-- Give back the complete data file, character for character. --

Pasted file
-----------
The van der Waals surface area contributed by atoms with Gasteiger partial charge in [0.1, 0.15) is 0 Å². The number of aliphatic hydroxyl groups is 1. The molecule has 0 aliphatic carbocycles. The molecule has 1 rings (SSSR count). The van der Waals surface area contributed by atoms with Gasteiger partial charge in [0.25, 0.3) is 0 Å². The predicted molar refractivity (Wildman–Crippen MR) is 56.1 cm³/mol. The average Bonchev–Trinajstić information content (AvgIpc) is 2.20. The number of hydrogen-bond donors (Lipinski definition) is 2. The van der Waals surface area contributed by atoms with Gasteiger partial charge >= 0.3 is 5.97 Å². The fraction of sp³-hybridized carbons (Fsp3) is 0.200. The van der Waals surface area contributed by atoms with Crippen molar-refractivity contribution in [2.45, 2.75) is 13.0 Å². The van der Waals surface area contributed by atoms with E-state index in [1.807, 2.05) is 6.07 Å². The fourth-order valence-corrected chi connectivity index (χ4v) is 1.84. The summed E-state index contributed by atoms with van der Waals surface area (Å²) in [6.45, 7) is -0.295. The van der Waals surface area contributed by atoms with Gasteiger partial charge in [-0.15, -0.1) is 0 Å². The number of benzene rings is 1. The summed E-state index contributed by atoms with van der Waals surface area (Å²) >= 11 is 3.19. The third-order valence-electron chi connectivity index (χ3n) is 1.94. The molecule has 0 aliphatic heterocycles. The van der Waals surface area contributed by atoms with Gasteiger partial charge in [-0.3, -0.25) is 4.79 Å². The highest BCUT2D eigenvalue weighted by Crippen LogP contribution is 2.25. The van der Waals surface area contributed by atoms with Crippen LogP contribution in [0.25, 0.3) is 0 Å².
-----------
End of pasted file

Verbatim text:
The van der Waals surface area contributed by atoms with Gasteiger partial charge in [0.1, 0.15) is 0 Å². The number of aliphatic hydroxyl groups is 1. The molecule has 0 aliphatic carbocycles. The molecule has 1 rings (SSSR count). The van der Waals surface area contributed by atoms with Gasteiger partial charge in [0.25, 0.3) is 0 Å². The predicted molar refractivity (Wildman–Crippen MR) is 56.1 cm³/mol. The average Bonchev–Trinajstić information content (AvgIpc) is 2.20. The number of hydrogen-bond donors (Lipinski definition) is 2. The van der Waals surface area contributed by atoms with Gasteiger partial charge >= 0.3 is 5.97 Å². The fraction of sp³-hybridized carbons (Fsp3) is 0.200. The van der Waals surface area contributed by atoms with Crippen molar-refractivity contribution in [2.45, 2.75) is 13.0 Å². The van der Waals surface area contributed by atoms with E-state index in [1.807, 2.05) is 6.07 Å². The fourth-order valence-corrected chi connectivity index (χ4v) is 1.84. The summed E-state index contributed by atoms with van der Waals surface area (Å²) in [6.45, 7) is -0.295. The van der Waals surface area contributed by atoms with Gasteiger partial charge in [-0.15, -0.1) is 0 Å². The number of benzene rings is 1. The summed E-state index contributed by atoms with van der Waals surface area (Å²) >= 11 is 3.19. The third-order valence-electron chi connectivity index (χ3n) is 1.94. The molecule has 0 aliphatic heterocycles. The van der Waals surface area contributed by atoms with Gasteiger partial charge in [-0.3, -0.25) is 4.79 Å². The highest BCUT2D eigenvalue weighted by Crippen LogP contribution is 2.25. The van der Waals surface area contributed by atoms with Crippen LogP contribution in [0.25, 0.3) is 0 Å².